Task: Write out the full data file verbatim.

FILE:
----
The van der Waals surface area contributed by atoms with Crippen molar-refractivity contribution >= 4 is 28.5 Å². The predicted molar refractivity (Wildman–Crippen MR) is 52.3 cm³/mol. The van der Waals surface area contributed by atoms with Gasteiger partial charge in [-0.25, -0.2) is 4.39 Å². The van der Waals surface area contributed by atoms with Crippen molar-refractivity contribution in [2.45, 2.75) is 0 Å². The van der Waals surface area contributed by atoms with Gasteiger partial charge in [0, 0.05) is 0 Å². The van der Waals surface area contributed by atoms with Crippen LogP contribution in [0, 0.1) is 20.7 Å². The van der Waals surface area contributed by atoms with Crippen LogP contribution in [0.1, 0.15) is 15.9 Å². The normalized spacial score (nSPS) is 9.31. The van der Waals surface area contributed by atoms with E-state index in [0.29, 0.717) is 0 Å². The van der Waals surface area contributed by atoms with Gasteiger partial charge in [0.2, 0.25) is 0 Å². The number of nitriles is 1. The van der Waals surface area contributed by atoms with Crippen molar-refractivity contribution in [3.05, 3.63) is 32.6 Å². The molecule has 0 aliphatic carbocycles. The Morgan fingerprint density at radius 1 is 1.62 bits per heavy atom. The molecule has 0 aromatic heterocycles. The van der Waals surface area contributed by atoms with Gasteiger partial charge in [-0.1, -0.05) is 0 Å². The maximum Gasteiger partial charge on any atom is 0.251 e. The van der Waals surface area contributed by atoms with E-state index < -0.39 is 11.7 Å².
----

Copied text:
The van der Waals surface area contributed by atoms with Crippen molar-refractivity contribution >= 4 is 28.5 Å². The predicted molar refractivity (Wildman–Crippen MR) is 52.3 cm³/mol. The van der Waals surface area contributed by atoms with Gasteiger partial charge in [-0.25, -0.2) is 4.39 Å². The van der Waals surface area contributed by atoms with Crippen molar-refractivity contribution in [2.45, 2.75) is 0 Å². The van der Waals surface area contributed by atoms with Gasteiger partial charge in [0, 0.05) is 0 Å². The van der Waals surface area contributed by atoms with Crippen LogP contribution in [0, 0.1) is 20.7 Å². The van der Waals surface area contributed by atoms with Crippen LogP contribution in [0.1, 0.15) is 15.9 Å². The normalized spacial score (nSPS) is 9.31. The van der Waals surface area contributed by atoms with E-state index in [0.29, 0.717) is 0 Å². The van der Waals surface area contributed by atoms with Gasteiger partial charge in [0.2, 0.25) is 0 Å². The number of nitriles is 1. The van der Waals surface area contributed by atoms with Crippen molar-refractivity contribution in [3.05, 3.63) is 32.6 Å². The molecule has 0 aliphatic carbocycles. The Morgan fingerprint density at radius 1 is 1.62 bits per heavy atom. The molecule has 0 aromatic heterocycles. The van der Waals surface area contributed by atoms with Gasteiger partial charge in [-0.1, -0.05) is 0 Å². The maximum Gasteiger partial charge on any atom is 0.251 e. The van der Waals surface area contributed by atoms with E-state index < -0.39 is 11.7 Å².